This year again I have a net loss, but the refund value is bigger than what I paid for 2012+2013. so I can’t recover all of it using T2 Schedule 4. I’m wondering how I handle this.. do I apply whatever I can to lines 901-903, and then the calculation of what loss is help to carry forward is automatically saved for the current year non-capital losses that can be carried back for 20 years?.. I’m using Cantax T2, and this seems to be the case.

Once that part is done however, there is the GIFI to take care of.
In the GIFI line 9990, do I put the amount that I expect to get refunded?

What happens if I am wrong about the amount that I expect to get back, how does that get adjusted? Due to rounding, I have a few cents difference from last year… I need to adjust by a dollar for now.

Is it line 3720 where I need to put the adjustment if the refund turns out to be less than expected?

Your help would be extremely appreciated. Thank you.

8. Pete says:

I own an incorporated engineering firm. All of my income is fees, for which I have to charge GST. Should I included the GST in the amount I enter in line 8000?

1. superAmin says:

Hi Pete,
Do not record GST/HST collected on line 8000 (sales) of Schedule 100. Instead, record the GST/HST collected on line 2680 (taxes payable) of Schedule 125.

9. Scott says:

Hi Allan. I incorporated last year and have yet to pay any taxes. Is it true that I multiply the corporate income times the corporate tax rate and use that number as an estimated liability for line 2680? Corporate tax is an expense that further decreases my taxable income?

1. superAmin says:

Hi Scott,
Please note that corporate tax is an expense for accounting purposes and is reported on line 9990. Rather than estimating the amount, take the actual corporate tax expense as per Schedule 200 of the T2 return. Remember to also report the corporate tax liability as of the year end on GIFI Schedule 100.

Corporate tax expense for financial statement purposes is added back on Schedule 1 in order to determine Net Income for Tax Purposes. Corporate tax expense does not decrease taxable income.

10. Andy says:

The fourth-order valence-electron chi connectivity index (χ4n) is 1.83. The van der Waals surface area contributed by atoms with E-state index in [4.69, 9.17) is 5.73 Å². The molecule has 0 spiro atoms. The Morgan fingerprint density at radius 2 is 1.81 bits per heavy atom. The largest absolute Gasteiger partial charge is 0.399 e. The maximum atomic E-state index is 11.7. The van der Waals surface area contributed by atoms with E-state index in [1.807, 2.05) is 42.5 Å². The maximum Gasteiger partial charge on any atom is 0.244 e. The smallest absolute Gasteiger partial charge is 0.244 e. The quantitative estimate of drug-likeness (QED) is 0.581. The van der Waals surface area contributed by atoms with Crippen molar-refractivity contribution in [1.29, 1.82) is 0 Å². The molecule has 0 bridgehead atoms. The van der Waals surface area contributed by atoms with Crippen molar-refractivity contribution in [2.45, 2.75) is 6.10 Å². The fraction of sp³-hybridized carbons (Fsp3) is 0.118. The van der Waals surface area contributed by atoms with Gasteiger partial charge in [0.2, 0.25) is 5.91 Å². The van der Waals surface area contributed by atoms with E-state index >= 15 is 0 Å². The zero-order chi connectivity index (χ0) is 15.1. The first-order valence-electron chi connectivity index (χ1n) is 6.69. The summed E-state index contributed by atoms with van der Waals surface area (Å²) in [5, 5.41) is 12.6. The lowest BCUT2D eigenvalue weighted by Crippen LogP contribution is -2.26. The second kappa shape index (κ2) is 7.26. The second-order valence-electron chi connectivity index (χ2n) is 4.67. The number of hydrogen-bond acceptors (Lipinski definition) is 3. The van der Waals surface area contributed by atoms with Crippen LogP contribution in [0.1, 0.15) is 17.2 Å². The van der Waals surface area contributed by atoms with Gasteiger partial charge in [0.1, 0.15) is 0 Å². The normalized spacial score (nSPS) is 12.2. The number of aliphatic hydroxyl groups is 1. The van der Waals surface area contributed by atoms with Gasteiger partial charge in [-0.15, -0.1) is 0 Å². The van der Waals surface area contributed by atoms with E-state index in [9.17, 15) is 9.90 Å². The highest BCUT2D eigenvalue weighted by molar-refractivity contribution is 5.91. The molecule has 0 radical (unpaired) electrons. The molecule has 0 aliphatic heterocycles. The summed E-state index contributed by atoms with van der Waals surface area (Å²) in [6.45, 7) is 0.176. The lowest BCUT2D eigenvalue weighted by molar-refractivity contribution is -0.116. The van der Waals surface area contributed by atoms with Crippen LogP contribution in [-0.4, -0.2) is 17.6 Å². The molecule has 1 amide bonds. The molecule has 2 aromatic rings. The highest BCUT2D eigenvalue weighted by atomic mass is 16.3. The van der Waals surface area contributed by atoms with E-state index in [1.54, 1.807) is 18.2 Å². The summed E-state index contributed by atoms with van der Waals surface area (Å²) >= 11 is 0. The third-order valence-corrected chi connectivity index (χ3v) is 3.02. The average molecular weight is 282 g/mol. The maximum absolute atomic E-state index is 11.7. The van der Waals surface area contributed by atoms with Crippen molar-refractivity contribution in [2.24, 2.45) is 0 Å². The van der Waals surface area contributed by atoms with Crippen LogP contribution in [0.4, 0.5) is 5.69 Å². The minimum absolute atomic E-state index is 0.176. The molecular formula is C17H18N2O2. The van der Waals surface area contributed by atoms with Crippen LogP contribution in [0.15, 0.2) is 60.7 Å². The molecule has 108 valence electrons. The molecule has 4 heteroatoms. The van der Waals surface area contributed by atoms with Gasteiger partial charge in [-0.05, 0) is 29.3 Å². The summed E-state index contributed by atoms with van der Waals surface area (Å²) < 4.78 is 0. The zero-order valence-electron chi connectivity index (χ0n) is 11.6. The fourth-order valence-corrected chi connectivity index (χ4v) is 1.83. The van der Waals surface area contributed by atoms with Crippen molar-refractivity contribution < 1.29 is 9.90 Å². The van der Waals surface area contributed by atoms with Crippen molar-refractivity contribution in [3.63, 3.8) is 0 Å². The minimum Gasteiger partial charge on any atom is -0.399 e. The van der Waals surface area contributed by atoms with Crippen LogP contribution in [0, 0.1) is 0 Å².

Hi Allan,

If Cash, Accounts Payable and Taxes Payable in the balance sheet are negative numbers. How do you report? Do you file as negative, reverse to positive number or apply to different account?

Thanks

1. superAmin says:

Hi Andy,

Do not enter a negative amount for assets / liabilities. For example, a negative taxes payable balance should be recorded as a positive taxes receivable.

11. Ronald says:

Can you tell me where do I record a gain from selling a depreciable assets on the T2 Corporate return
Thanks

1. Hi Ronald, record the lower of the proceeds from the sale and the capital cost of the asset on Schedule 8 of the T2 return. Proceeds from the sale in excess of the capital cost should be recorded on Schedule 6 of the T2 return.

12. Vahid says:

What is GIFI for owners withdrawal?

1. Hi Vahid, owner withdrawals should either be treated as a reduction to the shareholder payable account (GIFI code 2780, Schedule 100) or as a dividend (GIFI code 3700, Schedule 100).

13. Vahid says:

Hi There,

If an owner of an accounting firm files T2 for his business and want to pay Efiling fee to his business (Pay from his pocket), is it Ok? In other words, can someone invoice a T2 services of his company?

1. Hi Vahid,

Yes, if he is paid a fee from the corporation and an invoice is issued.

14. Mark says:

Question: In cell 8000 (Trade Sales) I enter the amount net of HST. In 9110 (Subcontracts) do I also enter the amount net of HST?

1. If your company is a HST registrant, then enter the amount net of HST in box 9110.

15. René Mayer says:

Hi,
I used accrual accounting. Why is CRA Corporate tax Schedule 1 asking me to add and substract payable and receivable accounts on lines 201, 202 and 300, 301? This seems to convert my results to some kind of cash basis? I did not last year but if I do it this year then I end up paying twice on some…

1. Hi René,
If your company’s financial statements are prepared on the accrual basis of accounting, then ignore lines 201, 202, 300 and 301 of Schedule 1.

16. Raul says:

My actual tqxes paid on last year’s return were higher than the amount stated on the return. Resulting the actual retained earnings being less than stated on last year’s return. The accountant I used last year is telling me that it can be adjusted on this year’s return. is that possible? I am dealing with an accountant that is no longer responding to my messages in a timely matter, and I intend to file my T2 return going forward. Could I ask CRA to make the changes on the retained earnings since they know how much taxes were paid last year? Please help

1. Hi Raul,

Do not re-file and do not amend last year’s tax return and financial statements. The easiest solution is to record an accounting entry in the current year for the under-statement of the tax expense. The current year entries to true-up the tax payable account and make this correction are as follows:

1) Record difference in actual and estimated tax payable
Debit Current Income Tax Expense
Credit Current Income Tax Payable

2) Record payment of tax to CRA
Debit Current Income Tax Payable
Credit Bank (cash)

17. Matt says:

Hi Madan, You talked about how to take care of understatement of taxes. How do you handle ovestatement of taxes, meaning recording refunds from CRA due tax overpaid for previous tax year?

1. Hi Matt,

You can either amend the financial statements of the previous year to which the overstatement relates to or record a current year entry. The current year entry to correct an overstatement of taxes is as follows: Debit Cash and Credit Current Income Tax Expense.

Business & Corporate Tax

U.S. & Cross Border Tax

Personal tax